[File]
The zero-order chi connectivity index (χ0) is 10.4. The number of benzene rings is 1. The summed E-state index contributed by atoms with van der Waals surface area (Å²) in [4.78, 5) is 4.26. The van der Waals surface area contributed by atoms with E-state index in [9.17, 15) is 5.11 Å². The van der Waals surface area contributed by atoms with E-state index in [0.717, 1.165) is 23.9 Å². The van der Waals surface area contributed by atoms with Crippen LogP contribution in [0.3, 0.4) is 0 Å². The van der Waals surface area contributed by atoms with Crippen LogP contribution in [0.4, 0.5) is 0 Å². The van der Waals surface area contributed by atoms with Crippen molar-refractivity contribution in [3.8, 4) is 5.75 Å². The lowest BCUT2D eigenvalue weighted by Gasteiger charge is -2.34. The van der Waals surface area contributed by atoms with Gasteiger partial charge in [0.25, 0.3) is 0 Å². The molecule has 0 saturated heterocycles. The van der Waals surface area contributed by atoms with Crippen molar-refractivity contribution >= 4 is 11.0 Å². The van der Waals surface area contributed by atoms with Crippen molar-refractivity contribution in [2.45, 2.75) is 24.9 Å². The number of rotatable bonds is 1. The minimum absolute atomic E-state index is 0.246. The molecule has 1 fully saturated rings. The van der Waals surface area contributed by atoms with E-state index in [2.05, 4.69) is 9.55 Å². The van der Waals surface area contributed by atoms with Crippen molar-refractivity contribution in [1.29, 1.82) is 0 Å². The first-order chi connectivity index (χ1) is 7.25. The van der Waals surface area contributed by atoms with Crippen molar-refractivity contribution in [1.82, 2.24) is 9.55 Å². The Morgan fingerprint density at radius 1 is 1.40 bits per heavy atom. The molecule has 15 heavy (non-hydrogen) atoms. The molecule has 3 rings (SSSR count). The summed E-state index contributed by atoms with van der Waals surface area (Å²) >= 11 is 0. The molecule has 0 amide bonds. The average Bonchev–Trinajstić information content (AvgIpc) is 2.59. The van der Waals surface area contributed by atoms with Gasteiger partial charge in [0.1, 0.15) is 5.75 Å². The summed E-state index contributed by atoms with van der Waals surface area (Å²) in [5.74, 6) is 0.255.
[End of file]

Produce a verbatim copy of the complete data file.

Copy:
The zero-order chi connectivity index (χ0) is 10.4. The number of benzene rings is 1. The summed E-state index contributed by atoms with van der Waals surface area (Å²) in [4.78, 5) is 4.26. The van der Waals surface area contributed by atoms with E-state index in [9.17, 15) is 5.11 Å². The van der Waals surface area contributed by atoms with E-state index in [0.717, 1.165) is 23.9 Å². The van der Waals surface area contributed by atoms with Crippen LogP contribution in [0.3, 0.4) is 0 Å². The van der Waals surface area contributed by atoms with Crippen LogP contribution in [0.4, 0.5) is 0 Å². The van der Waals surface area contributed by atoms with Crippen molar-refractivity contribution in [3.8, 4) is 5.75 Å². The lowest BCUT2D eigenvalue weighted by Gasteiger charge is -2.34. The van der Waals surface area contributed by atoms with Gasteiger partial charge in [0.25, 0.3) is 0 Å². The molecule has 0 saturated heterocycles. The van der Waals surface area contributed by atoms with Crippen molar-refractivity contribution >= 4 is 11.0 Å². The van der Waals surface area contributed by atoms with Crippen molar-refractivity contribution in [2.45, 2.75) is 24.9 Å². The number of rotatable bonds is 1. The minimum absolute atomic E-state index is 0.246. The molecule has 1 fully saturated rings. The van der Waals surface area contributed by atoms with E-state index in [2.05, 4.69) is 9.55 Å². The van der Waals surface area contributed by atoms with Crippen molar-refractivity contribution in [1.29, 1.82) is 0 Å². The first-order chi connectivity index (χ1) is 7.25. The van der Waals surface area contributed by atoms with Crippen molar-refractivity contribution in [1.82, 2.24) is 9.55 Å². The Morgan fingerprint density at radius 1 is 1.40 bits per heavy atom. The molecule has 15 heavy (non-hydrogen) atoms. The molecule has 3 rings (SSSR count). The summed E-state index contributed by atoms with van der Waals surface area (Å²) >= 11 is 0. The molecule has 0 amide bonds. The average Bonchev–Trinajstić information content (AvgIpc) is 2.59. The van der Waals surface area contributed by atoms with Gasteiger partial charge in [0.1, 0.15) is 5.75 Å². The summed E-state index contributed by atoms with van der Waals surface area (Å²) in [5.74, 6) is 0.255.